Many regimes use internet curbs to stifle dissent, but that is not what India is doing.
The BJP/Modi government is likely to take a beating when it comes to the optics of government-ordered internet shutdowns—the number of occasions when such curbs were imposed increased from four in 2014 to 42 between just January and August 2017. A Reuters analysis shows that 89 shutdowns have been ordered—following assorted reasons, from farmers’ protests and public violence resulting from social media posts to reservation agitations and threat of unrest in Kashmir—since May 2014, of which 74 have ordered by the BJP or allies. It is easy to sell these instances—especially after what the internet did for the Arab Spring—as crackdown on freedom of expression. More so, since the Union government junked older curfew laws that were used to order the curbs, and formalised explicit rules to guide the Centre and the states in this regard. Given such curbs will always carry the risk of stifling freedom of expression, the government must walk the tightrope to ensure the curbs are used solely to preserve internal security and don’t suppress democratic dissent.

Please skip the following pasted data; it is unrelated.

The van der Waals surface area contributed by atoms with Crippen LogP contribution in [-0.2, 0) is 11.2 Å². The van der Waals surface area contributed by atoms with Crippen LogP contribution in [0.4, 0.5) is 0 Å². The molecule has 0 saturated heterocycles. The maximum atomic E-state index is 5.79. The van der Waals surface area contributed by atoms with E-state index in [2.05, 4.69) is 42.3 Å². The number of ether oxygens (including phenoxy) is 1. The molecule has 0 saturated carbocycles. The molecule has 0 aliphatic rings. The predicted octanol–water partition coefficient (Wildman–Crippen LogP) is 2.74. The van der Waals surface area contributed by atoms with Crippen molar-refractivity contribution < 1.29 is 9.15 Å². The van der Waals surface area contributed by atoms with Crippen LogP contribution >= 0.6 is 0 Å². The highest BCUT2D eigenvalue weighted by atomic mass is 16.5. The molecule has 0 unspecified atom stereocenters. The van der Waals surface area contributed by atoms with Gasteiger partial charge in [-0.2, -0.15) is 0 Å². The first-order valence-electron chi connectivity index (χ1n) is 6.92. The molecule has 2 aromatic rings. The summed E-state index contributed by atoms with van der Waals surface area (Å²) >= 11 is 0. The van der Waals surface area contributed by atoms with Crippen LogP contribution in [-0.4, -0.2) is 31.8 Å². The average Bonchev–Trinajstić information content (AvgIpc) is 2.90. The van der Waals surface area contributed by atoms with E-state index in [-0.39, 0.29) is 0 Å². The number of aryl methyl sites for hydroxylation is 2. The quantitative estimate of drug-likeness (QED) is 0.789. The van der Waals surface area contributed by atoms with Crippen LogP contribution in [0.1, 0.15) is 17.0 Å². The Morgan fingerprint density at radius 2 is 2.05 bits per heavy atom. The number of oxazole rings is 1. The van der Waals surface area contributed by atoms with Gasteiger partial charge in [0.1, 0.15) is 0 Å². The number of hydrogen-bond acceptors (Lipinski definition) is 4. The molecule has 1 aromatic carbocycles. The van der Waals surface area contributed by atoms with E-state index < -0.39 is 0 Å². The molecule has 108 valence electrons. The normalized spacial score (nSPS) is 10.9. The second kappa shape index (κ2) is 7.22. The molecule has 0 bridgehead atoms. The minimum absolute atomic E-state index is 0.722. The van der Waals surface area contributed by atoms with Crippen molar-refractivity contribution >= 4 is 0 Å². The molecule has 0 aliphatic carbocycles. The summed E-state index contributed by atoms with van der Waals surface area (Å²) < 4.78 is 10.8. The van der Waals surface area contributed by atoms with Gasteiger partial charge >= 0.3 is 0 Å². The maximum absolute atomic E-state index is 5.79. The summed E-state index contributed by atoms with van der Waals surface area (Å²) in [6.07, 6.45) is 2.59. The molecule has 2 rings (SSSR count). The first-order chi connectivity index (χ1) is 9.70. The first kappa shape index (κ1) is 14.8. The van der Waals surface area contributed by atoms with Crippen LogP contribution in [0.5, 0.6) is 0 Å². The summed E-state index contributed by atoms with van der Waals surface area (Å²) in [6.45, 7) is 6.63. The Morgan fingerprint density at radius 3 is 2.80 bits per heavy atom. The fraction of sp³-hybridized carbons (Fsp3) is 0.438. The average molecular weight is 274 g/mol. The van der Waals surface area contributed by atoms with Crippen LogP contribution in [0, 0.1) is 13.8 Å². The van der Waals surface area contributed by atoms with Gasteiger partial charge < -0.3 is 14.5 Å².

Thanks to the ease, speed and spread they afford, social media and messaging services have become one of the most powerful tools to organise people for marches, rallies and demonstrations as well as for voicing dissent and disagreements. However, this is a two-edged sword. They can be just as easily be used to coordinate violent agitations against sentencing of cult leaders, stone-pelting and even reservation agitations that end in widespread violence. In an atmosphere of rabid polarisation by leaders from opposite ends of the ideological and political spectrum, the internet is also being used to throw law & order and peace-keeping off gear and undermine governance delivery. There is no legitimising sweeping internet curbs that threaten democratic principles. At the same time, India’s curbs need a more nuanced response than just summary rejection and criticism. After all, these are not an oppressive and censorious crackdown on dissent like China’s—which, incidentally, just arrested a software developer for providing solutions to circumvent its expansive “firewall” .